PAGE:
The beginning of a school year is as exciting as it is an anxious time for both new and returning students. They are full of questions about what the future holds. This is truer of 2020, when a pandemic has engulfed the entire world. They are looking to your team at the university to offer reassurance and support.
An effective orientation is an important way of achieving that:
- It would help you with student retention and persistence.
- It would offer your students the opportunity to build close relationships with the campus community and find the right resources / support.
However, with COVID-19, your tried-and-tested on-campus activities are no longer feasible. You need to recreate the interactivity and positive engagement of your previous orientation programs — only now, you need to do it online.
From our experience working with forward-thinking colleges and universities around the world, we’ve curated a few student engagement strategies for building a successful online orientation program. Whether your semester is conducted in-person, hybrid or fully online, these ideas will help you plan a virtual event that would engage your students, build community, and convey the values of your institution.
1. Make accessibility a cornerstone of the online orientation experience
As exciting as orientations are, they can also be intimidating for students. Without the in-person interactions that make the experience comfortable, the virtual campus can feel lonely and unhelpful.
To help ease the transition, make the online orientation as accessible as possible:
- Make all the material (including the slides and audio transcripts) available live as well as be downloadable. This will help students without a stable or high-speed internet connection access it whenever they can.
- In your presentations, use clean fonts, high-contrast images, clearly structured headers and minimal animation to attract and retain focus.
- Incorporate thoughtful touches like live captions, descriptions of visual elements, additional time to read the slides, and repeating audience questions to make the program inclusive for disabled students.
- Introduce your students to all the support services available to them, like counseling, accessibility, advising, tutoring, etc. and encourage them to feel free to use them.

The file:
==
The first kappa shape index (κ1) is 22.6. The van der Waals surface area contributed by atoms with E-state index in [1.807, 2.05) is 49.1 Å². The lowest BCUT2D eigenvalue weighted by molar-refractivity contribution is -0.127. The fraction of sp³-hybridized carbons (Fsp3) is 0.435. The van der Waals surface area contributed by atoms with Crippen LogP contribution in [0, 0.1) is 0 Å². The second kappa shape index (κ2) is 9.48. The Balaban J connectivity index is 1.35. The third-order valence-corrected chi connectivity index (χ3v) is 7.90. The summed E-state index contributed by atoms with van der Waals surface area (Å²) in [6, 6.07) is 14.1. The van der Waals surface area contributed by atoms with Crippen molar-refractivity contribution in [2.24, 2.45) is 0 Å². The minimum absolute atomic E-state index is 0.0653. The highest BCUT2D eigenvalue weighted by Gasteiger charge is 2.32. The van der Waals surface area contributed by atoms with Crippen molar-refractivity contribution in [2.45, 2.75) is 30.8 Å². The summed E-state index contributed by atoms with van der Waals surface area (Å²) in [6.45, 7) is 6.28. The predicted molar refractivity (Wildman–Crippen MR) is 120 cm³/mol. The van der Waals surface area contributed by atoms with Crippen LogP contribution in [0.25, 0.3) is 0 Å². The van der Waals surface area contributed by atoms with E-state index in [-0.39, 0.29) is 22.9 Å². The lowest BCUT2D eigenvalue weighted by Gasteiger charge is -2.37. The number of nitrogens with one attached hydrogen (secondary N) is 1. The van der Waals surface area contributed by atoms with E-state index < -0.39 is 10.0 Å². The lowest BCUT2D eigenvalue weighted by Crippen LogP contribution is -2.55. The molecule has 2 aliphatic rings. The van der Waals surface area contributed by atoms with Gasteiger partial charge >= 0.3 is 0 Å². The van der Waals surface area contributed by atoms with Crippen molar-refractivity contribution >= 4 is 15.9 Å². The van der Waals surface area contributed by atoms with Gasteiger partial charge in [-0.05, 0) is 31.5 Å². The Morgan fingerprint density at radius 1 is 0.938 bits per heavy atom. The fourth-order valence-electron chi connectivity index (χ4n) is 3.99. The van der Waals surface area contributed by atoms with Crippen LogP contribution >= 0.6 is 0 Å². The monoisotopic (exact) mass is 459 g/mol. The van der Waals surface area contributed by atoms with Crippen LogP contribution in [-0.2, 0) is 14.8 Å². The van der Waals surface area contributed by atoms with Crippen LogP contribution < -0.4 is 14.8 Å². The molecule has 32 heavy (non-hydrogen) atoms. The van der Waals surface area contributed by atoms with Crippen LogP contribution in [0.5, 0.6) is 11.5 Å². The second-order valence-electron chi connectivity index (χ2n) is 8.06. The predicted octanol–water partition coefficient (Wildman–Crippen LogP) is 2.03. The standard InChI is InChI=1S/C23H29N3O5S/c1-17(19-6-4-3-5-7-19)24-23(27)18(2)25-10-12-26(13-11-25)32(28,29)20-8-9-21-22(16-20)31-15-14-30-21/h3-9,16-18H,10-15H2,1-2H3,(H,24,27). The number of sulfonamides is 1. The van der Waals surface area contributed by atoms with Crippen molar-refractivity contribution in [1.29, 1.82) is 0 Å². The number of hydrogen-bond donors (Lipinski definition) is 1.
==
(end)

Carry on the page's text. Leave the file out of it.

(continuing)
- Make mobile phones a key touchpoint. Even those without laptops and broadband are likely to have cellphones and mobile internet.
2. Include your student leaders, campus advisors, and mentors for inspiration
Got international student ambassadors? An award-winning quidditch team? Fun mascots? Bring them all online too — give your students the full orientation experience.
In fact, an upside of going virtual is that you can squeeze in face-time with a variety of student leaders who could inspire and motivate your incoming cohort. You can also open up breakout rooms based on student interests, or set up one-on-one interactions with advisors and mentors, as part of your online orientation.
3. Go beyond virtualizing your existing sessions
Recording all your usual panels, keynote addresses, and talks as webinar lectures might seem like a quick and easy solution. But online orientation is a completely different experience, to say nothing of the exciting opportunities it offers to innovate.
Approach it not as an on-campus orientation going online, but an online orientation taking shape.
- Think of fun icebreakers, social events, polls, videos, and other media, and mix it all up.
- Offer personalised and guided experiences online (something which would be much more difficult in person).
- Introduce asynchronous experiences — of watching recorded sessions later — in addition to synchronous sessions that they can participate in live.
- Open up online community channels and invite new students to join their favourite groups.
- Include parents and answer their questions as well.
4. Plan for breaks, check-ins, and community-building
Being on campus among a large group of equally-puzzled new students is completely different from sitting on their bed in their PJs watching an online orientation. When there is no way to bump into someone near the water cooler, the rich human experience can be lacking.
Understand and proactively enable these:
- Schedule small-group discussions and breakout sessions.
- Allow for ample breaks — students need time to process and reflect on what they’re hearing.
- Check in with them from time to time to ensure that they’re doing okay or if they need additional support.
- Include pertinent sessions on self-care, stress management, time management when working from home, and so on.
A meaningful and effective orientation is the first step to a student’s successful education journey. While the circumstances this year may be different from ever before, your goals remain the same.
In 2020, though, you’re in a bit of luck. Because today, there are advanced campus technologies, unlike ever before, that allow you to offer a great virtual orientation program — perhaps even one that’s better than your in-campus ones.